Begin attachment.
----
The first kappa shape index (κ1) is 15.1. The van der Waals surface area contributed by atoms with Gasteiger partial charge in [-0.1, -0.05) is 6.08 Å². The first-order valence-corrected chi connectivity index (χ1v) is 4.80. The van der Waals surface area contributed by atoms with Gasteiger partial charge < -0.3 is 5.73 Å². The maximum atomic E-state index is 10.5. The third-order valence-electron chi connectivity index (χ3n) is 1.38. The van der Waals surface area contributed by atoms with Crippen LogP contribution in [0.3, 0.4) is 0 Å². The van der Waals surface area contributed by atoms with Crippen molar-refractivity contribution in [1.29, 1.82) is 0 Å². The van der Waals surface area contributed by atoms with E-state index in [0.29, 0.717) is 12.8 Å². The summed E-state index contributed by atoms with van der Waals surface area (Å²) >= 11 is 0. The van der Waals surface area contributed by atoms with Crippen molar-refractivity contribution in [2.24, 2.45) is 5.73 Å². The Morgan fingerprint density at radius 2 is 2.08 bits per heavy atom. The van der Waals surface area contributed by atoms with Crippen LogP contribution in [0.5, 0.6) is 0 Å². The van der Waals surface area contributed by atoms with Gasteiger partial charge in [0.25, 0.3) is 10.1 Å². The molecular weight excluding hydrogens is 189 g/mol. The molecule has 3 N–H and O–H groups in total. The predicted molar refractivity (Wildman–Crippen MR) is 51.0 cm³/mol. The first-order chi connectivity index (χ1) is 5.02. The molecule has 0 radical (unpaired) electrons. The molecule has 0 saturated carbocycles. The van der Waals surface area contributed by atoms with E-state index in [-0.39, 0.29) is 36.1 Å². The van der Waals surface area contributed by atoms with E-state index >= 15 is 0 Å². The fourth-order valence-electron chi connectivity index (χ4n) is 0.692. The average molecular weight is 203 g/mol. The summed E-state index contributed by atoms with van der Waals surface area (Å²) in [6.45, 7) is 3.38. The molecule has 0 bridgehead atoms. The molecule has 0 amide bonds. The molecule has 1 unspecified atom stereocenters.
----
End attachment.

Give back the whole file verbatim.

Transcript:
The first kappa shape index (κ1) is 15.1. The van der Waals surface area contributed by atoms with Gasteiger partial charge in [-0.1, -0.05) is 6.08 Å². The first-order valence-corrected chi connectivity index (χ1v) is 4.80. The van der Waals surface area contributed by atoms with Gasteiger partial charge < -0.3 is 5.73 Å². The maximum atomic E-state index is 10.5. The third-order valence-electron chi connectivity index (χ3n) is 1.38. The van der Waals surface area contributed by atoms with Crippen LogP contribution in [0.3, 0.4) is 0 Å². The van der Waals surface area contributed by atoms with Crippen molar-refractivity contribution in [1.29, 1.82) is 0 Å². The van der Waals surface area contributed by atoms with E-state index in [0.29, 0.717) is 12.8 Å². The summed E-state index contributed by atoms with van der Waals surface area (Å²) >= 11 is 0. The van der Waals surface area contributed by atoms with Crippen molar-refractivity contribution in [2.24, 2.45) is 5.73 Å². The Morgan fingerprint density at radius 2 is 2.08 bits per heavy atom. The van der Waals surface area contributed by atoms with Crippen LogP contribution in [0.5, 0.6) is 0 Å². The van der Waals surface area contributed by atoms with Gasteiger partial charge in [0.25, 0.3) is 10.1 Å². The molecular weight excluding hydrogens is 189 g/mol. The molecule has 3 N–H and O–H groups in total. The predicted molar refractivity (Wildman–Crippen MR) is 51.0 cm³/mol. The first-order chi connectivity index (χ1) is 5.02. The molecule has 0 radical (unpaired) electrons. The molecule has 0 saturated carbocycles. The van der Waals surface area contributed by atoms with E-state index in [-0.39, 0.29) is 36.1 Å². The van der Waals surface area contributed by atoms with E-state index >= 15 is 0 Å². The fourth-order valence-electron chi connectivity index (χ4n) is 0.692. The average molecular weight is 203 g/mol. The summed E-state index contributed by atoms with van der Waals surface area (Å²) in [6.45, 7) is 3.38. The molecule has 0 bridgehead atoms. The molecule has 0 amide bonds. The molecule has 1 unspecified atom stereocenters.